MnSTEP Teaching Activity Collection > MnSTEP Activities > Scientific Measurement: Reviewing precision vs. accuracy, Measurement, and Significant Figures

Scientific Measurement: Reviewing precision vs. accuracy, Measurement, and Significant Figures

Benita Pfeiffer, Bethany Academy, Bloomington MN - adapted from a lab in the Physics for Christian Schools lab manual by Bob Jones University Press
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Summary

In this introductory physics lab, students will review scientific measurement concepts that should have been covered in previous science classes. The concepts of precision and accuracy will be compared and contrasted, along with a discussion of measuring to the proper precision as dictated by a specific measuring device. Significant figures/digits (sigfigs or SDs) will also be reviewed, with a discussion about why it is necessary to use sigfigs in measurements and calculations, and a review of the rules for using proper significant figures. After a "pen and paper" review of these concepts, students will develop a procedure, in which they will use the concepts of proper precision in measurement and significant figures, to determine the density of a marble.

Learning Goals

The purpose of this lab is to:
· differentiate between precision and accuracy
· practice using various laboratory measuring techniques
· read scales on various laboratory instruments to the proper precision
· calculate values from data gathered, using the proper number of significant digits in the final answer

Context for Use

This lab was designed to be used at the beginning (it was the first lab completed, at the end of the first week of school) of a general/introductory high school physics class. All of the students in the class were 12th graders and had taken chemistry the previous year. The school in which this lab was used had identified that their science program was weak and was making an effort to raise the standards for students throughout the high school. Students should have used significant figures throughout their chemistry class the previous year, however I found that my particular students had very little understanding of proper precision in measuring, using significant figures, and designing an experiment. Therefore this lab became more of a teaching tool than a review tool (it was my first year in this school so I spent the first few classes determining the incoming level of my students). This lab (minus the extensive pre-lab work) could also be used as a lab practical at the end of a measurement unit in a physical science or chemistry class.

Subject: Chemistry, Physics:General Physics:Measurement/Units, Mathematical Physics
Resource Type: Activities:Lab Activity
Grade Level: High School (9-12)

Description and Teaching Materials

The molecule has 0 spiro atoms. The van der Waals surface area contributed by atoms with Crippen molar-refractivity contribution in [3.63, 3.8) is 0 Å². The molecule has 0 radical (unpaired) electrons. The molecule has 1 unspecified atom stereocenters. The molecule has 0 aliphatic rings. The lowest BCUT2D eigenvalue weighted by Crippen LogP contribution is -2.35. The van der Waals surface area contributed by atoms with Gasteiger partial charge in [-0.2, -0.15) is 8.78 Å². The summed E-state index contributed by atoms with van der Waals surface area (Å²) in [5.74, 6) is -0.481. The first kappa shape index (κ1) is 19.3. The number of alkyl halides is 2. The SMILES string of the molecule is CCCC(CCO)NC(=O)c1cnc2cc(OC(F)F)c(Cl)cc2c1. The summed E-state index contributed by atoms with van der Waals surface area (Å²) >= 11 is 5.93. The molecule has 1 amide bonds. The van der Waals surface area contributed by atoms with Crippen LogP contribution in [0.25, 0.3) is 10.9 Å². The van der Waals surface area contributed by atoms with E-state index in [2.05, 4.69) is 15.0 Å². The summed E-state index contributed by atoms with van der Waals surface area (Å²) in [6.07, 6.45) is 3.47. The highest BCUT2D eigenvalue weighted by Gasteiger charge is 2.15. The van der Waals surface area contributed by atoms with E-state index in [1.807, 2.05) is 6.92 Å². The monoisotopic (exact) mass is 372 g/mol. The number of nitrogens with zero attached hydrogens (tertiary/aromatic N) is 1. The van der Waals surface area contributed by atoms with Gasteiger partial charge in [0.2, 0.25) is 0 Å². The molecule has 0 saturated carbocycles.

This activity starts out with a fairly extensive review of density measurements, accuracy vs. precision, precision in measurements, and significant figures. Students read background information and answered questions on each of these topics as homework the day before the lab was completed in class. Students were also asked to brainstorm ideas about measuring mass and volume before coming to class to complete the lab. The day of the lab began with a quick discussion about the previous night's homework, specifically focusing on their ideas for measuring mass and volume. After making sure the students were on the right track with their procedures, a blank data table was handed out and they were put into pairs to complete the lab. At the conclusion of the lab students should have:
· Used two different tools for measuring mass of a marble (triple beam balance and electronic scale)
· Used two different methods for measuring volume of a marble (immerse in water and measure diameter to calculate using the formula for the volume of a sphere)
· Calculate density
· Calculate percent of error from the known density of glass (density of glass = 2.6g/cm3)
This activity was specifically designed to use very little equipment (perfect for those schools that don't have a lot of equipment). If only one type of scale is available, students only need to measure mass using one method. Other objects of pure substance can be used (brass - density 8.47g/cm3, aluminum - density 2.64g/cm3, copper - density 8.94g/cm3, steel - 7.86g/cm3), but marbles are cheap and easy to come by!
Students will answer some analysis questions at the conclusion of the lab and the day after completing the lab we will have a discussion in class about the scientific method and possible sources of error in this particular lab. Pre-Lab (Acrobat (PDF) 44kB Sep18 08) Data Tables and Analysis Questions (Acrobat (PDF) 19kB Sep18 08)

Teaching Notes and Tips


Assessment

Students will be assessed four ways:
· Evaluate pre-lab work for correct answers (see attachment)
· Observe students as they are completing the lab - look for independence, proper scientific methodology, proper use of laboratory equipment, cooperation and collaboration within the group
· Participation in the post-lab discussion
· Evaluate analysis for correct calculations and insight into potential sources of error (see attachment)

Standards

Grade Level: 9-12
Strand: HISTORY AND NATURE OF SCIENCE
Sub-Strand: Scientific Inquiry.
Standard: The student will design and conduct a scientific experiment
Benchmarks:
The student will apply mathematics and models to analyze data and support conclusions.
The student will identify possible sources of error and their effects on results.

References and Resources

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